An Invisible Thread : The True Story of an 11-Year-Old Panhandler, a Busy Sales Executive, and an Unlikely Meeting with Destiny
An Invisible Thread tells of the life-long friendship between a busy sales executive and a disadvantaged young boy, and how both of their lives were changed by what began as one small gesture of kindness.When Laura Schroff brushed by a young panhandler on a New York City corner one rainy afternoon, something made her stop and turn back. She took the boy to lunch at the McDonald's across the street that day. And she continued to go back, again and again for the next four years until both their lives had changed dramatically. Nearly thirty years later, that young boy, Maurice, is married and has his own family. Now he works to change the lives of disadvantaged kids, just like the boy he used to be. An Invisible Thread is the true story of the bond between a harried sales executive and an eleven-year-old boy who seemed destined for a life of poverty. It is the heartwarming story of a friendship that has spanned three decades and brought meaning to an over-scheduled professional and hope to a hungry and desperate boy living on the streets.
According to an old Chinese proverb, there's an invisible thread that connects two people who are destined to meet and influence each other's lives. With Tresniowski (The Vendetta), Schroff tells how, as a busy advertising sales executive in New York, she easily passed panhandlers every day. One day, 11-year-old Maurice's plea for spare change caused Schroff to turn around and offer to buy him lunch. Thereafter, Schroff and Maurice met for dinner each week and slowly shared their life stories. Maurice's tales about his crack addict mother, absent father, and array of drug-dealing uncles were only part of his desperate longing for a life in a safe neighborhood in an apartment with more than one room. As they grow to depend on each other, Maurice asks Schroff to attend his school's parents' night, where his teacher asks Schroff not to abandon the boy. In some weeks, the meals they share become some of the few he has, because any money his mother might "earn" goes to her habit. As Schroff relates Maurice's story, she tells of her own father's alcoholism and abuse, and readers see how desperately these two need each other in this feel-good story about the far-reaching benefits of kindness. (Nov.)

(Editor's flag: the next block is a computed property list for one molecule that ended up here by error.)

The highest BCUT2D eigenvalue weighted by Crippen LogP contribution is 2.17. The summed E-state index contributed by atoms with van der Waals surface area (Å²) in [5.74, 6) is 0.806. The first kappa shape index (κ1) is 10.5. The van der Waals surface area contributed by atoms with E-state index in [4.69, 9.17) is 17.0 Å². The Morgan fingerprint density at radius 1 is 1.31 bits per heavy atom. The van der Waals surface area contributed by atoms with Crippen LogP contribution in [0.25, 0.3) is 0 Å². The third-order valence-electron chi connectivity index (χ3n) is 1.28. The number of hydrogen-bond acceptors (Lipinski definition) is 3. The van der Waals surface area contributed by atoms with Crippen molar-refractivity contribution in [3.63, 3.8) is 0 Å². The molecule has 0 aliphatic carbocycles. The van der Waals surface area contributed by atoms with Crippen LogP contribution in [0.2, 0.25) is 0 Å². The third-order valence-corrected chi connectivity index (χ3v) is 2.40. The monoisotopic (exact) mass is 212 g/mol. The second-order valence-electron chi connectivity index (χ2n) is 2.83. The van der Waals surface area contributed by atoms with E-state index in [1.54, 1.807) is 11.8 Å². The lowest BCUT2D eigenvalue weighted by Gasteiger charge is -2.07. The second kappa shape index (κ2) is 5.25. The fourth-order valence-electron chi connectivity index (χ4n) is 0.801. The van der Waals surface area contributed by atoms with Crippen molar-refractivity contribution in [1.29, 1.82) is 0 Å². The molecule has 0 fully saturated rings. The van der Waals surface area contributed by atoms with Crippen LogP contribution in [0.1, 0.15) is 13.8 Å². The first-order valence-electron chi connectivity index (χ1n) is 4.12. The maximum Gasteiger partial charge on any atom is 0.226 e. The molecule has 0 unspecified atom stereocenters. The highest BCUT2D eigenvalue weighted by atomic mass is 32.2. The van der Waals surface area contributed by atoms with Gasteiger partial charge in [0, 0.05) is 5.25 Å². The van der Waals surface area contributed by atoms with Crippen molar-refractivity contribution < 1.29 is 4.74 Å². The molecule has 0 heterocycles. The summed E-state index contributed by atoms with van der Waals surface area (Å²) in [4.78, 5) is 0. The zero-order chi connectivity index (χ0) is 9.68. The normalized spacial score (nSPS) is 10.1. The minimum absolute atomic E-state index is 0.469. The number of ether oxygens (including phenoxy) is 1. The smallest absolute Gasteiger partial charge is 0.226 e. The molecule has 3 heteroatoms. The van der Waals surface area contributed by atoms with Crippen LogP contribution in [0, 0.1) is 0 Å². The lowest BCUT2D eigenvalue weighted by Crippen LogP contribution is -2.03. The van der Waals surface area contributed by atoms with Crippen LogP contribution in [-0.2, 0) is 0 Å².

Reviewed on: 10/31/2011
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November 01, 2011
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